Michael Guglielmo spent 17 years in jail. Upon release, he became an unlikely hero for bone marrow donations in order to save his dying son, Giovanni. His newest campaign: “Be a Hero, Save a Life.”
On June 3, 2010, The Good Men Project as a website/content site/magazine was only 3 days old. After months of planning and prepping and sweating the details, we had launched on June first. And 3 days later, I left my team at the office still planning and prepping and sweating the details, and I drove to New Hampshire to meet Michael Guglielmo. I didn’t know what to expect.
I was meeting Michael because he had sent a blind email to The Good Men Project, because as he said, “I believe I’m a good man and other men could learn from what I did to save my son Giovanni’s life. Please just Google ‘Baby Giovanni,’ and myself to learn about us.”
So I did.
And I found a story about a father who would do anything to save his son who was dying of a rare genetic disorder and needed a bone marrow transplant. A father who would do anything he could to give Giovanni a chance of survival. The doctors had said that the chances of getting the correct match was 1 in 20,000. And so Michael said, “No problem, I’ll go out and find 20,000 donors so we know we’ll get a match.”
And he did.
Michael’s and Giovanni’s story would be stunning if it were merely a story about the love of a father to save his son at all costs. But the story doesn’t end there, and the story doesn’t begin there either. Prior to having Giovanni, Michael had spent 17 years in prison after an hours-long stand-off with the police. There were machine guns, cocaine and alcohol involved. The start of this TEDTalk shows actual footage of that day — the SWAT teams were taking this very seriously. Michael doesn’t try to sugar-coat what he did. “I was the bad guy” he says in the video.
So I drove into New Hampshire. Michael had asked to meet me at a gas station at the outskirts of town because “his house in the woods was hard to find.” Yes, I was nervous, but the story had captured my heart. Michael and I talked for two hours. I met his son Giovanni. What struck me most was the love of the father for his son, and the son for his father. We ran the interview and video on the Good Men Project here.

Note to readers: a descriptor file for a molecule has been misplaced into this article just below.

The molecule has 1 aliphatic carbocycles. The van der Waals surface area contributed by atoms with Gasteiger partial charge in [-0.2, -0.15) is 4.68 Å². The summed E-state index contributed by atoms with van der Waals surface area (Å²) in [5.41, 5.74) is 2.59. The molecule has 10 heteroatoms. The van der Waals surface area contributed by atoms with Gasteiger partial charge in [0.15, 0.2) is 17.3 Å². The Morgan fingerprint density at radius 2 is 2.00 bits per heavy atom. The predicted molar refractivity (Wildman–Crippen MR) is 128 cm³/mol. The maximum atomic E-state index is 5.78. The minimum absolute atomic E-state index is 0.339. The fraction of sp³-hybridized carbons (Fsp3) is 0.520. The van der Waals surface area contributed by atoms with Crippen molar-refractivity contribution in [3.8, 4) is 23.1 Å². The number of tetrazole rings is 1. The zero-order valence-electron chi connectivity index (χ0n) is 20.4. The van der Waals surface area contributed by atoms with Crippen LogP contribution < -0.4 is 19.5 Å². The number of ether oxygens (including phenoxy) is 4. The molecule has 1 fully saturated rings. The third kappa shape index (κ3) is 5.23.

Despite all of Michael’s heroic efforts, Giovanni lived only 5 years. But that was 5 precious years that Michael got to spend with his son.
Some parents would say “I’d do it all again.” Michael, on the other hand, just keeps doing it. He emailed me recently to tell me that his campaign to get bone marrow matches is still going strong. “I’m doing it for Giovanni’s legacy,” he told me. Since Michael first found out about the need for bone marrow donors and started his activism, over 55k people have registered with Delete Blood Cancer DKMS resulting in 200 matches for others in need. Many more lives will be saved as a result of the names and samples now in the registry. His current drive is called “Be a Hero, Save a Life.”
I talked to Tara Schuh of the Delete Blood Cancer (deletebloodcancer.org). Tara and I talked about the way most people would like to be a hero if they could. They would like to have the chance to save someones life. But not everyone gets to run into a burning building or save someone who is drowning or do CPR right when it is needed.
And yet — for just a small amount of time, a few hours, really — you CAN save someone’s life. If you become a member of the bone marrow registry, you can give bone marrow to those desperately in need, once a match is made. Even with a registry of millions, 6 out of 10 patients never receive the lifesaving transplant they need. The more people who register, the better the odds.
Tara also explained that most of the donation process is by a Peripheral Blood Stem Cell (PBSC) Donation. First, the number of stem cells in the donor’s bloodstream increased with injections of a synthetic protein called filgrastim.
On the day of collection the donor’s blood is removed with a sterile needle from one arm and passed through a machine that separates out the blood stem cells. The remaining blood is returned to the donor through the other arm. PBSC Collection is a non-surgical, outpatient procedure that takes about 4-8 hours on 1-2 consecutive days. Read more on deleteblodcancer.org’s FAQ’s, here.
The truth is—anyone can be a hero. All it takes is the willingness to want to help save someone’s life.